30 Jan The Wall of Separation: A “Failed Metaphor”
It is a dangerous sign of our times. A vicious form of secularism masquerades as religious neutrality and drives faith from American public life. The evidence fills newspaper headlines. A court deems the Boy Scouts a religious organization and denies them use of a state park in California. The cross adorning a decades-old World War I memorial is banned. Clergymen from both the theological left and right are forbidden to speak truth to government for fear of losing their tax exempt status. Even Christmas trees in airports are challenged as harbingers of a dreaded Christian domination. And the principle of law that allows these atrocities?: a two-hundred year old figure of speech, sadly misapplied by our nation’s highest court.
It was Winston Churchill who once said, “If we open a quarrel between past and present, we shall find that we have lost the future.” The words are an apt description of the U. S. Supreme Court’s ruling—sixty years ago this year—in the pivotal Everson v. Board of Education case. By pitting its secular vision against the religious hopes of the founding generation, as it did in this case, the court may well have lost the blessings of the founders’ wisdom for America’s religious future.
It all began innocuously enough. In 1940’s New Jersey, the Township of Ewing began reimbursing parents for the money they spent in transporting their children to Catholic schools. Arch Everson, a citizen of Ewing, claimed the practice amounted to New Jersey forcing him to pay taxes in support of the Roman Catholic Church. Everson filed suit and lost, then lost again on appeal, and finally determined to take his case to the U.S. Supreme Court.
The unanimous decision of that court was one of the most astonishing in the nation’s history. After providing a lengthy survey of the founding generation’s religious opinions, the court concluded, “The First Amendment has erected a wall between church and state. That wall must be kept high and impregnable. We could not approve the slightest breach.” Specifically, neither the federal government nor a state would be permitted to aid religion in any form nor levy a tax in any amount—“large or small”—to support religion. Yet, as though ignoring its own reasoning, the court then ruled that the Township of Ewing could continue the practice of reimbursing the transportation costs of parochial school parents.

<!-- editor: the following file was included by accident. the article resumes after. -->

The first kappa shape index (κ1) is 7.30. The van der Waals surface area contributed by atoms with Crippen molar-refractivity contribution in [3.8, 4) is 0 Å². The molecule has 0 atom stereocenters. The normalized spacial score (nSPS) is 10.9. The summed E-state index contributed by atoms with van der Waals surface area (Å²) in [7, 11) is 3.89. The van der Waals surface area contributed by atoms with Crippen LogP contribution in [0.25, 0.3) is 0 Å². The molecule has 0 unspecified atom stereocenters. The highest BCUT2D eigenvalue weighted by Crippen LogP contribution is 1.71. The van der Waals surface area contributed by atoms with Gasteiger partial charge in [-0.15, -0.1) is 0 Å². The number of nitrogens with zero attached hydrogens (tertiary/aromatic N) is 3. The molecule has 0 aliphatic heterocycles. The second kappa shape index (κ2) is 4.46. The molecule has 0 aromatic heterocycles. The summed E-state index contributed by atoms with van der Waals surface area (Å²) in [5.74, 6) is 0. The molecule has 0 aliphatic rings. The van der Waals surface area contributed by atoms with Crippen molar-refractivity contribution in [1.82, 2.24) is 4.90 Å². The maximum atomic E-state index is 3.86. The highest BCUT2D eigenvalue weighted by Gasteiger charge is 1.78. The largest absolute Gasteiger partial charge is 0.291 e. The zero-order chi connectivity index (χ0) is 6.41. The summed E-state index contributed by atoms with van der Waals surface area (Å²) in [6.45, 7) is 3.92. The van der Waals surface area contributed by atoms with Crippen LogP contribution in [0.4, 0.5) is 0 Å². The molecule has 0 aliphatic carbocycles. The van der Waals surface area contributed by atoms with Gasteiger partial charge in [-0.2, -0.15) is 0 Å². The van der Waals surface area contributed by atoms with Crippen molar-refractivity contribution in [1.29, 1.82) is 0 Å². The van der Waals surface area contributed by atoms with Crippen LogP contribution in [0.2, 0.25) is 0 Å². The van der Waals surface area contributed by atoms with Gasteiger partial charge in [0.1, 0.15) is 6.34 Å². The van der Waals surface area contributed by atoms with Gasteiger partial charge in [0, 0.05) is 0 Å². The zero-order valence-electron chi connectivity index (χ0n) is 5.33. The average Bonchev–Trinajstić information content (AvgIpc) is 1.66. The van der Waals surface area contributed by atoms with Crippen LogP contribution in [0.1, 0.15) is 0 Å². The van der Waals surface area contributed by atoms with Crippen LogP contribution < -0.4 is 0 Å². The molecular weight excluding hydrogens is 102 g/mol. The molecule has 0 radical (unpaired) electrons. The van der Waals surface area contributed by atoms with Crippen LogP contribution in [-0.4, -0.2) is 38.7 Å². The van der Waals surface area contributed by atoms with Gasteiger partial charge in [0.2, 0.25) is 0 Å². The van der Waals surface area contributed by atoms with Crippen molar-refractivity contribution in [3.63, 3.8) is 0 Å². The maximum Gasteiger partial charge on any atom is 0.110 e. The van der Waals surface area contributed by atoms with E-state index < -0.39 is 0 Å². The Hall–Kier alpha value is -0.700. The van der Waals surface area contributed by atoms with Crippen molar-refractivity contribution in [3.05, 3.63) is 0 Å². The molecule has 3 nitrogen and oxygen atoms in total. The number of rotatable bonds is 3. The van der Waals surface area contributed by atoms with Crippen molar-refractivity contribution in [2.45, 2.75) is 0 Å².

The decision was lamentable not only for its inconsistency but for its violence to history. For example, the court made Jefferson’s “wall of separation” metaphor the very meaning of the establishment clause of the First Amendment. Yet Jefferson’s phrase was not even penned until more than a decade after the First Amendment was drafted and it never appeared in the debates that produced the First Amendment. Clearly, the words were not part of the thinking of the framers. Nevertheless, the court’s ruling made Jefferson’s metaphor from his famous Danbury Letter the law of the land.
Even Jefferson would not have approved. It was Jefferson, after all, who attended a makeshift church throughout his administration—one that met on the floor of the House of Representatives. It was Jefferson who approved federal funding for a Catholic priest to serve the Kaskaskia Indians. And it was Jefferson who facilitated Christian worship at his fledgling University of Virginia. Clearly, his vision of church and state was far removed from that of the Supreme Court in 1947. Moreover, Jefferson would never have applied the restrictions of the Establishment Clause, however interpreted, to the states, for as he said in his Second Inaugural, he had never as president prescribed “religious exercises” but rather had “left them, as the constitution found them, under the direction and discipline of State or Church authorities acknowledged by the several religious societies.”
Yet, with the clear counsel of Jefferson’s example cast aside, the ravages of Everson have led to a host of prohibitions upon religion in American public life in a series of now famous cases regarding school prayer, the Ten Commandments, religious symbols on public land, and even military chaplains.
Thankfully, wiser voices have called for a more helpful tool than Jefferson’s figure of speech. Chief Justice Burger complained, for example, that “the line of separation, far from being a ‘wall,’ is a blurred, indistinct, and variable barrier depending on all the circumstances of a particular relationship.”
Utah Supreme Court Justice Dallin Oakes, noting that the Court in Everson allowed buses to take children to religious schools but that other courts denied the legality of school prayer, wryly protested, “Certainly there is something anomalous about a wall that will admit a school bus without the ‘slightest breach,’ but is impermeable to a prayer . . . The metaphor is not an aid to thought and it can be a positive barrier to communication.”
And Justice William Rehnquist, complaining that the Supreme Court’s use of Jefferson’s metaphor has resulted in rulings that “have been neither principled nor unified,” has concluded that the phrase “wall of separation between church and state” is a “failed metaphor” which is “based on bad history, a metaphor which has proved useless as a guide to judging. It should be frankly and explicitly abandoned.”
With a majority of Americans wrongly believing that the phrase “wall of separation between church and state” appears in the U.S. Constitution, it is unlikely that the Jefferson’s famous phrase will soon be “abandoned,” as Justice Rehnquist hoped. Still, the present American moment—when a religiously inspired global war, a religiously inspired president, an increasingly religious population, and religiously enflamed politics all shape the national experience—seems a perfect moment for the reconsideration of our religious heritage and of the laws that have banished the wisdom of that heritage from our public life.